James Small of Carrigan and John Whitehead of Six Degrees hosted 12 Supply Chain Directors at an executive round table event last month. In this article James discusses the role supply chain leaders play at executive level.
The form guide reads - GM Supply Chain – solid performance last time out when going did not suit. Stronger company here, place bet only.
I fondly remember a Managing Director explaining their executive decision making process to me. When decisions were large and time critical, that Managing Director had what they called the short line-out. The MD, CFO and Sales Director would meet and make the decision, then inform the rest of the executive team. We all know that two-tier executive teams exist, what perplexes me, is the lack of representation that supply chain have in the core executive team (the short line-out).
We analysed 150 companies and determined the make-up of their core executive team. No parent will ever admit to having a favourite child, so the analysis is through observed outcomes rather than survey.
"The results show that in only 16% of occasions the supply chain executive is considered part of the core executive team".
The proportion is 20% in the consumer goods segment, and less than 16% in industrial. A couple of factors influence these findings:
- If the organisation was progressive enough to combine all the elements of plan, source, make, deliver under the supply chain function, it was most likely that the supply chain was in the core team.
- Financials are the common language of business, where the supply chain costs are high supply chain was part of the group, although it was more likely to be an Operations Director that also had supply chain accountabilities.
If we are to believe that the supply chain is a key part of competitive advantage, then why is this not reflected in our organisational structure or more importantly viewed as a political power base and a key decision maker.
What can we do about it?
Help define core versus non-core capabilities
Seems to come down to what a business considers core v non-core capabilities – unfortunately many CEOs do not see supply chain as a driver of competitive advantage, but as a cost centre. Supply chain is not valued as a core competency. If your CEO had a choice, would they outsource the supply chain? If they would be even tempted, then you have an issue. It is too easy to be a victim and wonder why the business does not get us. What we should be asking is – how do we actively engage the business in the value that we can deliver?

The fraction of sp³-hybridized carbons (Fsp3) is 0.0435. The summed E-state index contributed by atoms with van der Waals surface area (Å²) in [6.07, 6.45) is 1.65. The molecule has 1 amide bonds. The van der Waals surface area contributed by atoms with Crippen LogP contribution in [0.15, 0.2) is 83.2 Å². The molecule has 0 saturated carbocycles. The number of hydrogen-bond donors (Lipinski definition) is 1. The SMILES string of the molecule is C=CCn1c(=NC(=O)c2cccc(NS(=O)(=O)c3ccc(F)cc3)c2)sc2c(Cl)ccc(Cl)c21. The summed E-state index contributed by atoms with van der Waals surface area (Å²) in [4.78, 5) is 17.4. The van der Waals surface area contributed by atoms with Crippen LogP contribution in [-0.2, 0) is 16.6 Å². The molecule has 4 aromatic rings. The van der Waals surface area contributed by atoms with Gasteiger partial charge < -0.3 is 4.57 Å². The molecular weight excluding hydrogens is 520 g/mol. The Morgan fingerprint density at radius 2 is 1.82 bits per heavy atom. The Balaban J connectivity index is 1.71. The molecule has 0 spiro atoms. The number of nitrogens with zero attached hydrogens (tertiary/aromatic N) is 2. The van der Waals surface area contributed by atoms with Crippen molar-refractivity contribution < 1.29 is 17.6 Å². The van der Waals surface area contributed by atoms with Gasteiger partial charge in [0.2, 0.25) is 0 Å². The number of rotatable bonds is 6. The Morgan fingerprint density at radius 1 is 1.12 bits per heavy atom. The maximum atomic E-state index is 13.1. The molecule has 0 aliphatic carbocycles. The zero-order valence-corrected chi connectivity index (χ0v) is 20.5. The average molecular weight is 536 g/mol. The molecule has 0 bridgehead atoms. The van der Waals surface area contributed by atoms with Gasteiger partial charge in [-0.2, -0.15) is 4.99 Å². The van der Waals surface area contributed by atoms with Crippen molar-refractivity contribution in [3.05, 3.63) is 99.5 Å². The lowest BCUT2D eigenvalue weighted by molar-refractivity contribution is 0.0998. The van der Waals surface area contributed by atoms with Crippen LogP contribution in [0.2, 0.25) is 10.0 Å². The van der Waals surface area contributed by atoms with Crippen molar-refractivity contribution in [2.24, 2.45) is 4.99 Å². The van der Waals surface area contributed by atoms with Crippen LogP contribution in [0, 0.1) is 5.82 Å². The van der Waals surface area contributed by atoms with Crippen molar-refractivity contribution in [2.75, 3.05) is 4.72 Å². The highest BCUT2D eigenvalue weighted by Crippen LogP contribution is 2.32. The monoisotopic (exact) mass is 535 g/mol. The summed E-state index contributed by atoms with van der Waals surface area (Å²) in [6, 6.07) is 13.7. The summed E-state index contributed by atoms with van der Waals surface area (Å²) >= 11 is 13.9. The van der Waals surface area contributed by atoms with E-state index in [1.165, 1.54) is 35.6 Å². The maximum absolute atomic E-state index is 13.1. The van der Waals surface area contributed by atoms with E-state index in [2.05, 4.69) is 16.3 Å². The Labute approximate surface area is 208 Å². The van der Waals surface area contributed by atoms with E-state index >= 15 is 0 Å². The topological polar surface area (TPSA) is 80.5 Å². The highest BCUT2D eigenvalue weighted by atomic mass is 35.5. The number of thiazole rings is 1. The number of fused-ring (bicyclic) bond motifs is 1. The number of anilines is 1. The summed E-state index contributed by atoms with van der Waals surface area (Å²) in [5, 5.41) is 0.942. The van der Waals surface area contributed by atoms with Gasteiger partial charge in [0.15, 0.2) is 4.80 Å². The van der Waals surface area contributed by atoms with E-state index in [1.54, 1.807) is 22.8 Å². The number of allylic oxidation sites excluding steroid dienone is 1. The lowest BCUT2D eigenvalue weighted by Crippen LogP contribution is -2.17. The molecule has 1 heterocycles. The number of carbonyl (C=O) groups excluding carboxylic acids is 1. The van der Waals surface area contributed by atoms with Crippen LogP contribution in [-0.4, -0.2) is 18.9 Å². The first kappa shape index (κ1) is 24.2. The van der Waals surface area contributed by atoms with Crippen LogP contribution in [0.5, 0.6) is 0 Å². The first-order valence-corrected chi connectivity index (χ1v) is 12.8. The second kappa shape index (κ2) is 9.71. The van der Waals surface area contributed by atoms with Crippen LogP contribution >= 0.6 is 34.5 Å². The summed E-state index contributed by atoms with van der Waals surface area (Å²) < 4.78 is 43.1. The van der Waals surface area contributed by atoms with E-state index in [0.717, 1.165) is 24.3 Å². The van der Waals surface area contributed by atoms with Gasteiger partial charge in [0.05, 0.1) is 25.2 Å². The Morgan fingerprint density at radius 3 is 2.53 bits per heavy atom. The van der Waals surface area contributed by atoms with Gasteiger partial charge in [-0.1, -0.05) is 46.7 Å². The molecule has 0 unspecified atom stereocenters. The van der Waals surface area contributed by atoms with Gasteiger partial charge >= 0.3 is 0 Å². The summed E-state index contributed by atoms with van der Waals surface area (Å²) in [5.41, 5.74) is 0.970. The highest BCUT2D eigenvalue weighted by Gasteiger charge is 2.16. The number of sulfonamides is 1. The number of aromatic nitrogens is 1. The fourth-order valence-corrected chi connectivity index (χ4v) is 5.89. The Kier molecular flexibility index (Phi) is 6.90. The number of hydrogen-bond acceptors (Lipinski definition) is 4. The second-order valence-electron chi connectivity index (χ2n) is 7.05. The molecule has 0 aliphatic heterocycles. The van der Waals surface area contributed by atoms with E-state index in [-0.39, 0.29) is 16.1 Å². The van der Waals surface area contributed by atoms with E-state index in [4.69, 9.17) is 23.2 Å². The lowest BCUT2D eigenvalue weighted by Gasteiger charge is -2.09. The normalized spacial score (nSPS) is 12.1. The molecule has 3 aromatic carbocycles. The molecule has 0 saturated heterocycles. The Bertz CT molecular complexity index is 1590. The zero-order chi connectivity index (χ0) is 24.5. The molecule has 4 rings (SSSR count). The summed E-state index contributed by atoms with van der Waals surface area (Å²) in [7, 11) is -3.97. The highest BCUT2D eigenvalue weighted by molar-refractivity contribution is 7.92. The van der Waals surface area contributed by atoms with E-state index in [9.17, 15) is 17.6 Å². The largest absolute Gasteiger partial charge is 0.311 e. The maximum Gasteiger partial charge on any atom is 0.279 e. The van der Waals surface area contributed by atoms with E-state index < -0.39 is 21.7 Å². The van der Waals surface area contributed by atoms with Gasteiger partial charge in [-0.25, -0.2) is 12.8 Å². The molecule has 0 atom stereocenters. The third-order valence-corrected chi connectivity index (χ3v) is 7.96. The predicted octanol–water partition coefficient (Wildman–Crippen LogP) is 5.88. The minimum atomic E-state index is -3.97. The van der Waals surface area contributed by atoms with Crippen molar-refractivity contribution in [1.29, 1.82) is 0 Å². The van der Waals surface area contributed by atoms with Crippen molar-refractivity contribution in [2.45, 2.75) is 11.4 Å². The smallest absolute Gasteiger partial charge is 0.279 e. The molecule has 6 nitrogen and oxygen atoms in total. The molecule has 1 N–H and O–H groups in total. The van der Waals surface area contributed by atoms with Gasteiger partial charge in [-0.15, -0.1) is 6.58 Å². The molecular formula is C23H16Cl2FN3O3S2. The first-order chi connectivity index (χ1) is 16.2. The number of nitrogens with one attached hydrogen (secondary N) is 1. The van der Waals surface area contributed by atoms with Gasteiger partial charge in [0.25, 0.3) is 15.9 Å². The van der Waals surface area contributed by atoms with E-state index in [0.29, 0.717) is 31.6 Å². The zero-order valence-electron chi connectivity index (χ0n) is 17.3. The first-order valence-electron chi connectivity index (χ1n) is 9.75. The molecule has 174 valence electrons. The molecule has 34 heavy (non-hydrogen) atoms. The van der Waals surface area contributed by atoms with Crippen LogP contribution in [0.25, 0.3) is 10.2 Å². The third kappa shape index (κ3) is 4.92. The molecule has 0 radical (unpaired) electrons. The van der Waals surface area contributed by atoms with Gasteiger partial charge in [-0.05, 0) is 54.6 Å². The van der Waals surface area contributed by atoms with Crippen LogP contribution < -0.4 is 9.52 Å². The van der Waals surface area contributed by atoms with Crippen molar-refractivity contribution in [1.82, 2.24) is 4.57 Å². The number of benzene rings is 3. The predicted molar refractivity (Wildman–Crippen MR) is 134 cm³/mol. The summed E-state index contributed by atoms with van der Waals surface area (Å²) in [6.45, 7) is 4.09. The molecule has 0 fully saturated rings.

As a Supply Chain leader, where is your time going?
How is the business using the supply chain? Does it understand and manage our strengths and weaknesses? How do we even stop these questions sounding like us and them? Are you building competitive supply chains based on market and competitive needs or managing a function?
The supply chain leader needs to be an integrator and driver of change across business functions. Take a little time to look at your supply chain structure and ask yourself, how are you actually making resourcing decisions?
Change the narrative – the answer is YES, with implications
"At a most fundamental level, the supply chain leader is a product of their environment".
If your supply chain capability is low, then unfortunately the supply chain narrative is negative. You are at some level the purveyor of cost, doom and constraint. Internal and external collaborations get drowned in the language of constraint, fixed, firm rather than managing for flexibility and responsiveness to change. Conversations start with No.
A simple challenge is to ensure that all supply chain conversations start with Yes, then the implications of Yes being understood.
This will make the supply chain team be perceived as proactive and part of the team, rather than reactive and obstructive.
While the issue is complex, from my perspective these are a couple of things you could consider around re-shaping the supply chain conversation in your business.
James Small has been consulting in integrated business planning and change management for more than thirty years and was a managing partner at Oliver Wight for over 10 years. He has since established his own consultancy, Carrigan to provide a practical model to support the deployment of Sales & Operations Planning (S&OP).